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What needs to be done to tackle the healthcare needs of children and young people in custody?

A new report published by the BMA, “Young Lives Behind Bars: The health and human rights of children and young people detained in the criminal justice system”, presents an overview of the complex reasons why children and young people offend, their multiple needs and the challenges they present. It aims to help practitioners and policy makers to reflect on their work with young people in trouble. Its recommendations include:

  • Early screening and identification of risk factors such as mental health problems – including post-natal depression – and substance abuse amongst parents and carers, and referral to appropriate services and support have a critical role in addressing factors linked to child wellbeing. 
  • The need to address, as a priority, practices in the secure estate – including the use of restraint, force and segregation - which are detrimental to health and wellbeing.
  • Due to the prevalence of mental illness in the young offender population, and the high rates of suicide and self harm, the development of high quality mental health services should be a key priority for those responsible for commissioning healthcare in the youth secure estate.
  • Concern over the low age of criminal responsibility currently in place in the UK, and ultimately, concern over the suitability of imprisonment in dealing with youth offending.
  • A call for an end to the practice of holding children and young people aged 17 and under overnight in police cells.
  • The need for an in-depth review, by the government, of the youth secure estate, with a view to exploring more welfare-based alternatives to custodial detention. 

Tell us what you think of these recommendations and what you think needs to be done to tackle the healthcare needs of children and young people detained by the criminal justice system.


3 replies

  • A very comprehensive and thought-provoking report . I did not see any reference to the monitoring of YOI's generally and Heath Care in particular. Each establishment has a mandatory Independent Monitoring Board whose remit is to ensure, amongst other tasks,  the decent care of the inmates and make necessary recommendations for change. I suspect some Boards have medically qualified members ( like myself) who operate not as doctors but individuals whose specialist knowledge can be useful. It would appear IMB's need to raise their profile.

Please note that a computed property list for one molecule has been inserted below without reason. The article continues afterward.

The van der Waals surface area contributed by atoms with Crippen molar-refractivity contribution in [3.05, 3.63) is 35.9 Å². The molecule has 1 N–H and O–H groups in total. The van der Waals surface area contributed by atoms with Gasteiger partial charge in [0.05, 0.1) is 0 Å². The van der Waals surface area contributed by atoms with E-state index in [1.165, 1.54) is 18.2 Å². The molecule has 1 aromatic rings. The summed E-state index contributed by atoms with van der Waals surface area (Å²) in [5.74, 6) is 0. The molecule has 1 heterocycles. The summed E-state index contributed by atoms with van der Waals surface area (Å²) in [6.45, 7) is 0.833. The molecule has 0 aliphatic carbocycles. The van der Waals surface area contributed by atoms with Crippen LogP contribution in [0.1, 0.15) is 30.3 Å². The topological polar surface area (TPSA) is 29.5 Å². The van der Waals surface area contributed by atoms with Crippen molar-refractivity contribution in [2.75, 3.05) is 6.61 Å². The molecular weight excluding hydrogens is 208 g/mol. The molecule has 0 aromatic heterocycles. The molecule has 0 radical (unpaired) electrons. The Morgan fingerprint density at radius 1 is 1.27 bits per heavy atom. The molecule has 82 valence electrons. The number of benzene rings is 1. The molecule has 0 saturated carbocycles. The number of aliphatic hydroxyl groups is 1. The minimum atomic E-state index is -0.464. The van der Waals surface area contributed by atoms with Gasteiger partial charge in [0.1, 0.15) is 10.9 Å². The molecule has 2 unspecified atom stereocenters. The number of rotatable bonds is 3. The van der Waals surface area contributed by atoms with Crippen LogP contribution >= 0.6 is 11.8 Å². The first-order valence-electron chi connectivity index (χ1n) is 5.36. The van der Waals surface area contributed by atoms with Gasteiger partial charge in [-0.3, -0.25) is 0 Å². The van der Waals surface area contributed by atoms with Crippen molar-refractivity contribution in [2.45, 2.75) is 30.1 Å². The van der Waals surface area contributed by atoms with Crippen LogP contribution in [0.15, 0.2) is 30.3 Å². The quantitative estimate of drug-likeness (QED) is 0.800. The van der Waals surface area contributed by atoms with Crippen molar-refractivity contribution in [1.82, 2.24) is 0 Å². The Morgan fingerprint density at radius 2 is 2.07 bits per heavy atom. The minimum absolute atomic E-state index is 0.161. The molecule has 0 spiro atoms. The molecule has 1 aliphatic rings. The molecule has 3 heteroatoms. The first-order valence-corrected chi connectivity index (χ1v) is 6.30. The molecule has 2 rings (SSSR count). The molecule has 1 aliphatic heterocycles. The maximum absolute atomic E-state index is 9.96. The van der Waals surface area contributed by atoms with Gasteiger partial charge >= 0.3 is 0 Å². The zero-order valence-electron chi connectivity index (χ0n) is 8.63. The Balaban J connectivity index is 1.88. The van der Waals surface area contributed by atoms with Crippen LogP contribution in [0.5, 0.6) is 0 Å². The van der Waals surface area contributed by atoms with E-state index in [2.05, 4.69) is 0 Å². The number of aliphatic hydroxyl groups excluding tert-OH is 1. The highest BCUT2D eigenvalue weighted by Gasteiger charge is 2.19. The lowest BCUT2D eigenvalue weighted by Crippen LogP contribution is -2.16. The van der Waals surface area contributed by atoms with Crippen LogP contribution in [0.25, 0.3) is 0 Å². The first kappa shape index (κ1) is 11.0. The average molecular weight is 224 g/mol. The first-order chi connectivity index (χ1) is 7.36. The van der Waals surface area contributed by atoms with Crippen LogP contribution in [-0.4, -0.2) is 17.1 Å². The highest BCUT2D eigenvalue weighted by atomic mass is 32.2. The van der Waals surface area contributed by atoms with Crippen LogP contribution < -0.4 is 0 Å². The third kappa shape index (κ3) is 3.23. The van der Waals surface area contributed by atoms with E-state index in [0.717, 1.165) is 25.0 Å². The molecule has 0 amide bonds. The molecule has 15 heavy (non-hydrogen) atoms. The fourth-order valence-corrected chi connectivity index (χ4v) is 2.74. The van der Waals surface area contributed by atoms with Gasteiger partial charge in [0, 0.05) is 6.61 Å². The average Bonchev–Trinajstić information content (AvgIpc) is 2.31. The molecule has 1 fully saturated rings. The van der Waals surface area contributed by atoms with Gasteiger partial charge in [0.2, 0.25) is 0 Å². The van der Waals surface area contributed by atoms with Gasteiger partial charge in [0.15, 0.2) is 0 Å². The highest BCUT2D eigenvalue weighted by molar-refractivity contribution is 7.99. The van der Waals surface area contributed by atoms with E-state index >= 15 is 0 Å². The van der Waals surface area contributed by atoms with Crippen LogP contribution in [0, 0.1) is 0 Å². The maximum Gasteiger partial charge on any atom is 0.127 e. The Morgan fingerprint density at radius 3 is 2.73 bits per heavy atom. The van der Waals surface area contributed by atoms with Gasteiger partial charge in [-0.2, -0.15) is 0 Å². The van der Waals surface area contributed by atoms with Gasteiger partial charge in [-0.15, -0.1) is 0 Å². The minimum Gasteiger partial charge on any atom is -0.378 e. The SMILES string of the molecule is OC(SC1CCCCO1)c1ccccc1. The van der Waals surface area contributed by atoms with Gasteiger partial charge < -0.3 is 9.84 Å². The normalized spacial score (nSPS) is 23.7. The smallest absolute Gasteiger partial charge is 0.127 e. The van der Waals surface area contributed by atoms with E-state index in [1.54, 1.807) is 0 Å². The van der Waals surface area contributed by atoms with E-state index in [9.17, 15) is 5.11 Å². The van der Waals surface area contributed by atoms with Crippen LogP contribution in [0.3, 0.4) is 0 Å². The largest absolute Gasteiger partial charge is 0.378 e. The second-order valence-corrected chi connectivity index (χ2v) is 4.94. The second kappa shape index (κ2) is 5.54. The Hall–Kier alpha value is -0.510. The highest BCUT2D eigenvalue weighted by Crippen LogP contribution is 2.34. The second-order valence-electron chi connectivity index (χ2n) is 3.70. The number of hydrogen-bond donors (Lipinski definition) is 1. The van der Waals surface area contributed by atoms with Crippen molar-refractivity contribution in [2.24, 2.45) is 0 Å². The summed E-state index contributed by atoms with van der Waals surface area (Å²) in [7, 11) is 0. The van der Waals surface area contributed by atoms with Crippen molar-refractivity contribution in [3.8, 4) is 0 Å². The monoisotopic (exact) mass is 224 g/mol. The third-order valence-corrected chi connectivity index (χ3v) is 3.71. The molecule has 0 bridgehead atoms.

• In reply to John Leslie Hardman:

    As an IMB member in a prison with Young Offenders I would endorse Dr Hardman's views. Something which I have recently discovered is the absence of any specific training for doctors who work in prisons-Nottingham GP department used to run a diploma course but this ceased some years ago.Perhaps the BMA might look into this ?

  • In reply to John Leslie Hardman:

    I was concerned to see Baroness Butler-Sloss's resignation. She advocated 'listening to the children'. My recall of lawyers and child care cases in the past is that the former didn't really want to know, and the defending counsel would make light of the child's case. The child often found the whole business intimidating. I feel that the Baroness' family connections were just an excuse to get rid of someone who was asking the right, very awkward questions, and promoting the right, difficult road ahead.  I also think that another lawyer, here an ex-lady mayoress, was perhaps an unfortunate choice. Where to from here? I have not caught up with developments.

    However, over 20 years ago I was asked if my dept (Watching brief in Nuclear Medicine, but mainly Radiotherapy & Oncology) could help in the case of a possibly battered 18-month-old name James. I recall that a bone scan, provided the child could be kept still, might help tho' ordinary x-ray pictures were the first radiological port of call.

    It was then felt by the other party that, with a bone scan, I might find things that were not there. In retrospect I suppose I was expected to say 'no' rather than offer a solution. Importantly, could one of today's Consultant Radiologists give the up-to-date view on bone scans in battered babies, as I retired 20 years ago.

    As regards prison doctors the advice in yesteryear was that such people needed psychiatric training as a third of inmates had frank mental problems...in the event, many were retired psychiatrists which seemed a good choice.